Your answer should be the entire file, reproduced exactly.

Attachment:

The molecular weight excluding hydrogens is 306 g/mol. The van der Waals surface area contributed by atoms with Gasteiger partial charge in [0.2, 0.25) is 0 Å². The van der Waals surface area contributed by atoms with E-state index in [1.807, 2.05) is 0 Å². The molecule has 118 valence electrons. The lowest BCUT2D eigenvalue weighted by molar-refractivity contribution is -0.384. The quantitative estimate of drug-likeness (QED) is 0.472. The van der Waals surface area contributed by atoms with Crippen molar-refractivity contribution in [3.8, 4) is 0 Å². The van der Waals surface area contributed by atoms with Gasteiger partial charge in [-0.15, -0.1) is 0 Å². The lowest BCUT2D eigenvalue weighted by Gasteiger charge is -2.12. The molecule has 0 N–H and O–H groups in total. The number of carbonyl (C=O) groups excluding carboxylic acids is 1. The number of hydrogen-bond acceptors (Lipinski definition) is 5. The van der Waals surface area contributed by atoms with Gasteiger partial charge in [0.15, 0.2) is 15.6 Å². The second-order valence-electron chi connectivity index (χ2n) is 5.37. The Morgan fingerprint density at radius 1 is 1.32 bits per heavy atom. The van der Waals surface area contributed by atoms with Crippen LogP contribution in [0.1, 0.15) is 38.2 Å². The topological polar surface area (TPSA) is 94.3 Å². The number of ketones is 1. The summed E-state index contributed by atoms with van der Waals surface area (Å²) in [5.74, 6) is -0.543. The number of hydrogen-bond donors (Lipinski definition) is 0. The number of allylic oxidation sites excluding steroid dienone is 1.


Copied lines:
The molecular weight excluding hydrogens is 306 g/mol. The van der Waals surface area contributed by atoms with Gasteiger partial charge in [0.2, 0.25) is 0 Å². The van der Waals surface area contributed by atoms with E-state index in [1.807, 2.05) is 0 Å². The molecule has 118 valence electrons. The lowest BCUT2D eigenvalue weighted by molar-refractivity contribution is -0.384. The quantitative estimate of drug-likeness (QED) is 0.472. The van der Waals surface area contributed by atoms with Crippen molar-refractivity contribution in [3.8, 4) is 0 Å². The van der Waals surface area contributed by atoms with Gasteiger partial charge in [-0.15, -0.1) is 0 Å². The lowest BCUT2D eigenvalue weighted by Gasteiger charge is -2.12. The molecule has 0 N–H and O–H groups in total. The number of carbonyl (C=O) groups excluding carboxylic acids is 1. The number of hydrogen-bond acceptors (Lipinski definition) is 5. The van der Waals surface area contributed by atoms with Gasteiger partial charge in [0.15, 0.2) is 15.6 Å². The second-order valence-electron chi connectivity index (χ2n) is 5.37. The Morgan fingerprint density at radius 1 is 1.32 bits per heavy atom. The van der Waals surface area contributed by atoms with Crippen LogP contribution in [0.1, 0.15) is 38.2 Å². The topological polar surface area (TPSA) is 94.3 Å². The number of ketones is 1. The summed E-state index contributed by atoms with van der Waals surface area (Å²) in [5.74, 6) is -0.543. The number of hydrogen-bond donors (Lipinski definition) is 0. The number of allylic oxidation sites excluding steroid dienone is 1.